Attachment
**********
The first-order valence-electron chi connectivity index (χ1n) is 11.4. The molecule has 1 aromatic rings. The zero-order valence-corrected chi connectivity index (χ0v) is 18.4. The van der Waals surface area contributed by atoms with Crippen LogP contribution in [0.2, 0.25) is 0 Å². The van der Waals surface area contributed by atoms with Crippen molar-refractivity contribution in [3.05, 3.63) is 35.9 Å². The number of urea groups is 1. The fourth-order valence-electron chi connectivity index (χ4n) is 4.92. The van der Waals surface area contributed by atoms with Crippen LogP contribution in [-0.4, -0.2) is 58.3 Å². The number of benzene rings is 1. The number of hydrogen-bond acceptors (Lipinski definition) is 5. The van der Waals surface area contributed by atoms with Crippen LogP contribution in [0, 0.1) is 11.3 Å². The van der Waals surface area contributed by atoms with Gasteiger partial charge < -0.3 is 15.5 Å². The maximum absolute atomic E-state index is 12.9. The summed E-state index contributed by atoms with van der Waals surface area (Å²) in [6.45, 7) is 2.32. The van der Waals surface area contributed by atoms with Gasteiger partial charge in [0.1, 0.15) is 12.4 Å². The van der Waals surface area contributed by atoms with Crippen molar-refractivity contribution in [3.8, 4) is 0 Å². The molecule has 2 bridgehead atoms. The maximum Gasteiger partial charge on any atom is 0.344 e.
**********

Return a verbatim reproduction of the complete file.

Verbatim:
The first-order valence-electron chi connectivity index (χ1n) is 11.4. The molecule has 1 aromatic rings. The zero-order valence-corrected chi connectivity index (χ0v) is 18.4. The van der Waals surface area contributed by atoms with Crippen LogP contribution in [0.2, 0.25) is 0 Å². The van der Waals surface area contributed by atoms with Crippen molar-refractivity contribution in [3.05, 3.63) is 35.9 Å². The number of urea groups is 1. The fourth-order valence-electron chi connectivity index (χ4n) is 4.92. The van der Waals surface area contributed by atoms with Crippen LogP contribution in [-0.4, -0.2) is 58.3 Å². The number of benzene rings is 1. The number of hydrogen-bond acceptors (Lipinski definition) is 5. The van der Waals surface area contributed by atoms with Crippen LogP contribution in [0, 0.1) is 11.3 Å². The van der Waals surface area contributed by atoms with Gasteiger partial charge < -0.3 is 15.5 Å². The maximum absolute atomic E-state index is 12.9. The summed E-state index contributed by atoms with van der Waals surface area (Å²) in [6.45, 7) is 2.32. The van der Waals surface area contributed by atoms with Gasteiger partial charge in [0.1, 0.15) is 12.4 Å². The van der Waals surface area contributed by atoms with Crippen molar-refractivity contribution in [3.8, 4) is 0 Å². The molecule has 2 bridgehead atoms. The maximum Gasteiger partial charge on any atom is 0.344 e.